COVID-19: Employer faces backlash for forcing staff to get tested

Hong Kong workers are facing growing pressure to take ‘voluntary’ tests issued by China

COVID-19: Employer faces backlash for forcing staff to get tested

A labour union has criticised a China-owned financial services firm in Hong Kong for forcing its staff to take part in voluntary COVID-19 tests.

HR at the brokerage firm, Founder Securities, required all employees to submit their test results after it was done, according to the Hong Kong Financial Industry Employees General Union.

The consequences for failing to submit test results was unclear, however.

READ MORE: Foreign firms worried about new HK security law

In an open letter on Facebook, the union called out the firm and said that employees should get tested at their own discretion.

“We are closely observing the situation and we encourage everyone in the industry to contact us for help if they receive unreasonable demands from their companies,” said Kwok Ka-wing, chairman of the union.

Employees across the financial industry in Hong Kong is facing similar pressure from their organisations, reported Nikkei Asian Review.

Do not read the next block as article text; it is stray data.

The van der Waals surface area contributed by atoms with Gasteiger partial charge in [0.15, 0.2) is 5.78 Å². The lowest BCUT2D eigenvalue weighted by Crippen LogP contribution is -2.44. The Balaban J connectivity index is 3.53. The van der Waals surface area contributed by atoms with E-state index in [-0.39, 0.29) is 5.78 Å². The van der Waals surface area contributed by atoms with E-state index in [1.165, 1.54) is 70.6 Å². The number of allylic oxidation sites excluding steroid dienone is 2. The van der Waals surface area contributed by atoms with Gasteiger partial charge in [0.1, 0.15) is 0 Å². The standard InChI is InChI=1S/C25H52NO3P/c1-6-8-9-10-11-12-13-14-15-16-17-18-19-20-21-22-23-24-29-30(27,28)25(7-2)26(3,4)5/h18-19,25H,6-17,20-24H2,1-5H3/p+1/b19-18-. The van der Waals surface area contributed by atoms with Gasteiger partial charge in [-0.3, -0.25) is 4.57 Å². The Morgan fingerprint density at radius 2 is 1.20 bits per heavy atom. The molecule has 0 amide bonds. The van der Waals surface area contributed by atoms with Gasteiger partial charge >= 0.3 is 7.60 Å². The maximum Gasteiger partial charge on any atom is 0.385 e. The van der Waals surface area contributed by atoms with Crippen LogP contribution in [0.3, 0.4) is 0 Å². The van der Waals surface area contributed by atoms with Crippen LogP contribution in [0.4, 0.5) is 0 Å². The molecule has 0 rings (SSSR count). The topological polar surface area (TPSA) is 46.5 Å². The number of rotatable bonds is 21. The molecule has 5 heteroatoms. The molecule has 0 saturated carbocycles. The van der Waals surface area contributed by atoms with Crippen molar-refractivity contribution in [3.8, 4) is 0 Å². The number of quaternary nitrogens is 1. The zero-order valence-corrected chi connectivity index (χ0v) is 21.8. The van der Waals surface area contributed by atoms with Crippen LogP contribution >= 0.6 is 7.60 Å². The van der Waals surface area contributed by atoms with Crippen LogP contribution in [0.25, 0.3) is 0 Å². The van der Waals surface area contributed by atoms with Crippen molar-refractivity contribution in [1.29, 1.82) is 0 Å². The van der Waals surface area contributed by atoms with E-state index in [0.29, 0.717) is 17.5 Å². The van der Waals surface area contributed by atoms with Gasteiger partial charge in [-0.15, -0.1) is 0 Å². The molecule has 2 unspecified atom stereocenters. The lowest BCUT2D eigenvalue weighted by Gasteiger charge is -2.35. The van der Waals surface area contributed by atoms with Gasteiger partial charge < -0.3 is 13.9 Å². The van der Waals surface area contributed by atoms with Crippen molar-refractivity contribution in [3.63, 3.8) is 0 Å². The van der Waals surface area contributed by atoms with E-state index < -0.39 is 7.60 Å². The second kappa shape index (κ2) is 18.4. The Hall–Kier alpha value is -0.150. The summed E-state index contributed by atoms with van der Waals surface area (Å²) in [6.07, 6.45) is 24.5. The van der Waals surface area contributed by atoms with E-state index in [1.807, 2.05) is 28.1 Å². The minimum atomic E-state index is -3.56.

READ MORE: Is it too dangerous to bring staff back to the office?

Seemingly harmless, the seven-day coronavirus testing program is backed by Beijing authorities and Chinese labs. Hong Kong residents are thus reluctant to proceed with the free testing due to raised privacy concerns over the handling of their DNA data.

This, despite repeated government reassurances that genetic data will not be sent to mainland China nor used for purposes other than coronavirus tracing.

Other finance firms contacted by Nikkei found that banks are “encouraging” and communicating will all their employees to take the mass voluntary tests. They were even allowed to undertake the tests during office hours.

Recent articles & video

APAC countries lead the world in return to office

2 hours: That's the maximum time that should be spent daily in work meetings

$1 trillion: Economic burden of depression

Singapore's employment rate declines in 2023

Most Read Articles

Millennials had to 'speak up’ to get recognition

Singapore employers urged to be clear on allowing remote work overseas

Japanese firms observe mental health issues rebound this year